Peas and runner beans like warm sunny weather so it’s no surprise that many of us have had bumper crops this year. We’ve received several emails and letters from customers delighted with their crops. It seems that right across the country peas and runner beans are clambering up homemade wigwams and clinging to plastic netting and canes. With their attractive and often jazzy red flowers they will also be adding nicely to the colour in our gardens.
One customer has worked as gardener at a stately home for over 50 years and has been growing Suttons supplied Hurst Green Shaft peas since they were first introduced. He tells us that the amount of peas to come off his 3 rows this year has been “fantastic”.
Another customer has been growing Suttons seeds for over 60 years and told us in a letter how he used to buy most of our seeds by the ounce but with peas and beans being measured by the pint. This summer he’s had an “excellent” crop from runner beans St George and Enorma and from 2 packets of Hurst Green Shaft peas he has frozen 20lbs of peas!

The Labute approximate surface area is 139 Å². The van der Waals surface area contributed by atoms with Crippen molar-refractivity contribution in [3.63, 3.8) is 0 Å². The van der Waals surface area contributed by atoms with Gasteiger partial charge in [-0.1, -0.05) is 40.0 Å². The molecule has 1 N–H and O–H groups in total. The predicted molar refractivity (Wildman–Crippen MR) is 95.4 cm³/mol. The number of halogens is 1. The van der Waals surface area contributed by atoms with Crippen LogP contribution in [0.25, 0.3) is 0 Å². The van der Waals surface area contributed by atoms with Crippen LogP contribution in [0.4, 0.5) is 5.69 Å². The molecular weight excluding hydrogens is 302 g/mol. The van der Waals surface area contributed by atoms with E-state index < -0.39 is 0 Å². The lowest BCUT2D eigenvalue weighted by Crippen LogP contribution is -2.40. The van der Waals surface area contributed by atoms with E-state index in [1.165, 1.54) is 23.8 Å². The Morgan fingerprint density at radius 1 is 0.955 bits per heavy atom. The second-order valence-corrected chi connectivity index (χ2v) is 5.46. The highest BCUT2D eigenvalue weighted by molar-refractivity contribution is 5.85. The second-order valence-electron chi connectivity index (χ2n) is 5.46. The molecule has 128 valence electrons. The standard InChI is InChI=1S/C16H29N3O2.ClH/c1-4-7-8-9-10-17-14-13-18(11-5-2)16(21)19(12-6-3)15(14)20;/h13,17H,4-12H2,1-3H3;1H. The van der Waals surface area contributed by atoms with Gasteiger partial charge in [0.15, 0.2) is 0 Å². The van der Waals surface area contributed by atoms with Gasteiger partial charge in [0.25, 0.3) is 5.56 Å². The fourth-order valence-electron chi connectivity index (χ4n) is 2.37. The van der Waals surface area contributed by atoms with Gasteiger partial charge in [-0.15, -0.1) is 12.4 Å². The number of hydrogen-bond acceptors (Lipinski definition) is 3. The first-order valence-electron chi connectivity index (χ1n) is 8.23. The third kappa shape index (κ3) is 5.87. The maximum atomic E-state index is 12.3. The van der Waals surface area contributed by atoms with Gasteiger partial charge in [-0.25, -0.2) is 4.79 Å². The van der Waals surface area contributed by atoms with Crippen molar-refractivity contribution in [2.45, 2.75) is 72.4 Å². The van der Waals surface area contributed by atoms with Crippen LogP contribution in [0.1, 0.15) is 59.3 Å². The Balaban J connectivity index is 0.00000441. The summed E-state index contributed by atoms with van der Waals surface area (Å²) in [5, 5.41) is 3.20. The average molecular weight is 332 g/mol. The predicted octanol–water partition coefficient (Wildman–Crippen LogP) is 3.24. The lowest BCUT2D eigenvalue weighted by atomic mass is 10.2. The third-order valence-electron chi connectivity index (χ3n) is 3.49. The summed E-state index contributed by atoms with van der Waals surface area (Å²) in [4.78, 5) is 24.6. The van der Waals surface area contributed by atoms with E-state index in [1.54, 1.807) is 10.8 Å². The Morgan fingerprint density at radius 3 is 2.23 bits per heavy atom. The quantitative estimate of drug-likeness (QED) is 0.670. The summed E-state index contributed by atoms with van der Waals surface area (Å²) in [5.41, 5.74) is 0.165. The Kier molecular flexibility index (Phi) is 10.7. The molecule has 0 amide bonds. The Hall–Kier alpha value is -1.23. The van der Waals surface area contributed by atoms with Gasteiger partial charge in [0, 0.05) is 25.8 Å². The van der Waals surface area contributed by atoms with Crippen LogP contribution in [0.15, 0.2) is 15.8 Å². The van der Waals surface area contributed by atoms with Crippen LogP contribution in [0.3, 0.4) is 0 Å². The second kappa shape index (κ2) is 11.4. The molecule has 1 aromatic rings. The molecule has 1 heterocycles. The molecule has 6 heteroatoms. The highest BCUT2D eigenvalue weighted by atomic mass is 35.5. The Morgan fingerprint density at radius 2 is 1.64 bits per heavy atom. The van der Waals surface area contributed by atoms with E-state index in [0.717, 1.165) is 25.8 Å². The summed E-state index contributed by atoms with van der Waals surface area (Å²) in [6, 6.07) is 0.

Both peas and beans need to be picked regularly. Beans need to be picked before the beans inside have started to swell. Leave beans to mature on the plant and it will just stop producing so it really is necessary to keep picking, even if you have run out of ideas as to what to do with them! Friends and neighbours are usually very grateful for some freshly picked beans but even they do occasionally cry “enough!”
Peas need to be picked when the individual peas have swollen in the pods but still have a little space between them. As with beans a pea plant will stop producing if pods are left to mature so keep picking.
Peas were the first vegetable to be canned today are the most popular of all frozen veg. Runner beans can be frozen but I feel are never as good as when eaten fresh.
So, does anyone have a good runner bean recipe that they’d like to share? Something more exciting perhaps than just slicing them and boiling or steaming?